The Nike Pegasus is, by far, the longest continuing running footwear series (excluding retro releases) in the annals of the footwear industry. The ’34’ suffix to the shoe name is a testimony to how long the Pegasus ‘s been around. It won’t be far fetched to state that the Pegasus is practically as old as Nike itself.
Just what exactly makes the Pegasus so special? But that’s asking the incorrect question. The Pegasus isn’t special at all, and that’s perhaps its greatest strength. The Pegasus may be the footwear exact carbon copy of the child nearby – not the smartest or the most athletic, but someone you’re comfortable hanging out with all day.
This decently priced, neutral cushioned trainer by Nike fits that analogy. There’s cushioning, yet it’s not ultra soft. The upper fits well without cocooning your feet in material plushness. The Zoom Air bags give a snappy feel beneath the forefoot and rear, and the outsole is really as durable because they come. Quite simply, the Pegasus 34’s insufficient special is why is it endearing to so many.
The same can’t be said for the Structure, the Nike Pegasus’s stability counterpart. The Nike Structure has truly gone through many changes with all the current enthusiasm of a swinging pendulum. Some versions worked well, while some were flawed. But, that’s a tale for another time. So for the present time, we’ll stick to topic.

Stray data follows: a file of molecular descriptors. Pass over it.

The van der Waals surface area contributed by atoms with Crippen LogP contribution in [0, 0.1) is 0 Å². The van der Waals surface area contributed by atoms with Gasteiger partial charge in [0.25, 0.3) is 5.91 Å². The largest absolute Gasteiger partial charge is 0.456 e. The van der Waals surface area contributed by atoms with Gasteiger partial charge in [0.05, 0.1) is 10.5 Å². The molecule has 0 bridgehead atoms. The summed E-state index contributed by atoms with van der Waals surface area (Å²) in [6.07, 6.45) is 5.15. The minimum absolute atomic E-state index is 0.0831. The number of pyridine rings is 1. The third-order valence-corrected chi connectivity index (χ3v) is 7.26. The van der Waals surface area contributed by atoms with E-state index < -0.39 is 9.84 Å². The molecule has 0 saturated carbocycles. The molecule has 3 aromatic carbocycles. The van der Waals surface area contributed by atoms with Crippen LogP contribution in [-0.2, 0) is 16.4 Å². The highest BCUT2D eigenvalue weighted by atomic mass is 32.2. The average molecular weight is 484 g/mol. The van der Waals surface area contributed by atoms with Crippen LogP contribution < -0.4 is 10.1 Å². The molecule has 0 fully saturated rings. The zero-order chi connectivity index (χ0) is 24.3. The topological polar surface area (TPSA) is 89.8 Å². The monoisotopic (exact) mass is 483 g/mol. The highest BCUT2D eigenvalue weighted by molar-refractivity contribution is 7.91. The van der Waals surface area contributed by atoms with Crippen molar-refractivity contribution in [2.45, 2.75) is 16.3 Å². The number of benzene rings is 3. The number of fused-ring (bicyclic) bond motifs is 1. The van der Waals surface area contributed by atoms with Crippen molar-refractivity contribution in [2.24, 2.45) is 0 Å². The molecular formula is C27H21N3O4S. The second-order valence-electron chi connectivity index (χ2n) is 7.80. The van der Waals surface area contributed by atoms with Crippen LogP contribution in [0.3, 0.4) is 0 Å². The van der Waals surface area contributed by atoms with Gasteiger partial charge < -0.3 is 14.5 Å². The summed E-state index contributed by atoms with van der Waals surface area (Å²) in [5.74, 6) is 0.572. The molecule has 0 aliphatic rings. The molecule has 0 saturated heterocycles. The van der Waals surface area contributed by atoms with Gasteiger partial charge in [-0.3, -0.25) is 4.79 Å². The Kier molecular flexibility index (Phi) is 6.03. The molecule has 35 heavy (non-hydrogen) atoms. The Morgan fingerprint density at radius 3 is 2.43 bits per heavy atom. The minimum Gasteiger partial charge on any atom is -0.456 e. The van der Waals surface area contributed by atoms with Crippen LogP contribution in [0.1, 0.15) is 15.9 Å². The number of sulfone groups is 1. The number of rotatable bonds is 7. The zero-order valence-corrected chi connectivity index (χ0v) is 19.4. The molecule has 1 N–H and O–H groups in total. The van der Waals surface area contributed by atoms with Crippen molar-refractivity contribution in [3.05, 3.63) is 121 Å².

If you’re a long-time Nike user, you then would be acquainted with Nike’s biennial design update cadence. For some Nike jogging shoes, midsole and outsole changes happen once in 2 yrs as the upper changes annually. The Pegasus 33 updated the midsole and outsole, which means this year it’s time for an upper-only refresh.
Very little has changed because the Pegasus 33. The midsole and outsole stay the same, and all updates happen on the Pegasus 34’s new upper. The upper changes aren’t major and just are actually tiny tweaks designed to the material and construction. The important update may be the Pegasus 34’s upper fit – it really is narrower compared to the 33 because of the revised positioning of the Flywire cords.
So if you’re not in a mood to pay new-shoe dollars for the Pegasus 34, it’s correctly ok to remain with the 33 for another year. In this manner, you can save a lot of money by obtaining the outgoing Pegasus 33. That might be a financially prudent decision, as the dissimilarities between your 33 and 34 usually do not amount to much.
DESIGN AND MATERIALS
As the Pegasus 34’s upper bears a close resemblance to the prior designs, efforts have already been designed to align the aesthetic scheme with Nike’s ‘Breaking 2’ collection. The Pegasus 34 is inspired by the clean lines of the Vaporfly 4% and the Zoom Fly. This inspiration also reaches the large vents on the Pegasus 34’s engineered mesh upper and the ‘speed lines’ running over the medial side.
The Flywire cords are actually concealed by the first layer of the engineered mesh, that is a contrast to the exposed design of the Pegasus 33’s Flywire cords. Hiding the Flywire now allows the 34 to go the Swoosh logo to a far more prominent location over the guts.
The essential upper construction is comparable to the previous few Pegasus versions. An individual little bit of mesh wraps around the entirety of the shoe, with another internal layer forming the half-sleeve mounted on the tongue. In the trunk, there’s a difficult internal counter and the toe area includes a pliable stiffener.